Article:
During DeVos’s confirmation hearing, Hassan also questioned her on her role in her family’s foundation, the Edgar and Elsa Prince Foundation. While it’s being debated if DeVos was accurate with statements during the hearing about having a role or not, she is also being charged that she and her family have donated extensively to groups which promote the idea that lesbian, gay, bisexual, and transgender (LGBT) students must undergo “conversion therapy.”
The claim comes from Rep. Mark Pocan, D-Wis., who cites their large donations to the Focus on the Family group as evidence. Politifact found his claim to be “Mostly False” saying they found indications that the group supports conversion therapy, but there was no evidence that they believe that LGBT students must undergo it.
A recent report by The New York Times, highlights another side of DeVos not seen in public. She has supported her gay friends and advocated for LGBT rights as far back as the 1990s. This shows her coming out in support significantly earlier than a lot of Democrats who are questioning her on these beliefs.
“At that time, two colleagues recalled, she made accommodations for a transgender woman to use the women’s restroom at a Michigan Republican Party call center,” the article states. She also used her political connections to help persuade other Michigan Republicans to sign a brief urging the Supreme Court to legalize same-sex marriage in 2015, though she did not sign it herself.”
“This aspect of Ms. DeVos’s personal story is not only at odds with the public image of her and her family as prominent financiers of conservative causes, but it also stands out in a nascent administration with a number of members who have a history of opposing gay rights,” the report continued.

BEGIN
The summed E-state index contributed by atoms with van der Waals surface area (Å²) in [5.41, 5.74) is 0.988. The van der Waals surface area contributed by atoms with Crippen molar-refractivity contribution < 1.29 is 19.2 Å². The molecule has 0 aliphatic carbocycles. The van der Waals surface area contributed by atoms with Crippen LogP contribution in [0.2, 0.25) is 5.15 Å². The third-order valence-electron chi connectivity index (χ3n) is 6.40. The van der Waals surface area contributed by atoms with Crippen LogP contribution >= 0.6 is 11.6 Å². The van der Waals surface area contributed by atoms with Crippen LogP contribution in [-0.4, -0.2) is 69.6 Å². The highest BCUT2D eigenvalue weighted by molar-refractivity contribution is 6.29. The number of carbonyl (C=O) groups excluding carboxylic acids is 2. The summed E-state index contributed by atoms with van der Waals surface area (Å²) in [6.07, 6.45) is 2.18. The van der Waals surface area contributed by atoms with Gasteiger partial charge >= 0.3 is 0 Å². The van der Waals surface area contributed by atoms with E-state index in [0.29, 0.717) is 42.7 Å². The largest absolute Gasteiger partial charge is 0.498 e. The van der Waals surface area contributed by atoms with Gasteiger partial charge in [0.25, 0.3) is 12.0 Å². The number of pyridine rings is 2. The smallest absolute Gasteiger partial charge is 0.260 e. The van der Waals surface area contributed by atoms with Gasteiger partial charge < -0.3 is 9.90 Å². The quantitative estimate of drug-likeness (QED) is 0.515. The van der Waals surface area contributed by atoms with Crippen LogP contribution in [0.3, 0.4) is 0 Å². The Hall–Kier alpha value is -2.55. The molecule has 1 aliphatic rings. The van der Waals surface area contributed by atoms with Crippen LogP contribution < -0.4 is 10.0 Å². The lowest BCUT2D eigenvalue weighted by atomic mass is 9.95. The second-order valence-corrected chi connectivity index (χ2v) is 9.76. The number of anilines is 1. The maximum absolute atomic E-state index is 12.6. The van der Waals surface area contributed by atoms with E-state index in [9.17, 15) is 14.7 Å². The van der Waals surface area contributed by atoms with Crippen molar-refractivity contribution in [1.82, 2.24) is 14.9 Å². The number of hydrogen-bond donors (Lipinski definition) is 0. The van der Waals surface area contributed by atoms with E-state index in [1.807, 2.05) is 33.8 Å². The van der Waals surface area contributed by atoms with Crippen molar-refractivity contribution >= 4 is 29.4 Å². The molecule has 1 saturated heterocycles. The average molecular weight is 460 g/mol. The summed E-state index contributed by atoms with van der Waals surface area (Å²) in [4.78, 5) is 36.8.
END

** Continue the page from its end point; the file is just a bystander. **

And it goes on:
Hassan has been a champion for LGBT rights in New Hampshire, dating back to her time in the state Legislature. In June 2016, she issued an executive order that banned discrimination in state government based on gender identity.
However, her colleague, Sen. Jeanne Shaheen, hasn’t always been supportive of LGBT rights. Shaheen has announced that she will vote “no” on DeVos’s nomination.
As governor, Shaheen initially opposed same-sex marriage. After Vermont signed into law a “civil union” bill in 2000, Shaheen said she didn’t support it.
“I believe that marital unions should exist between men and women,” she said at the time.
However, she came out in favor of marriage for same-sex couples in 2009 and became a sponsor of the Respect for Marriage Act in the U.S. Senate. She also voted in favor of the repeal of the “Don’t Ask, Don’t Tell” policy in the military and supported government recognition of same-sex spouses of military members and other government personnel.
Although Hassan and Shaheen didn’t mention DeVos’s stance on LGBT student rights when they said they wouldn’t vote in favor of her nomination, it is interesting to note the differences in time of support between them of LGBT causes.
Shaheen agrees with Hassan, saying that DeVos is “unqualified” to be the next secretary of education. The full Senate is expected to vote on DeVos’s nomination on Thursday.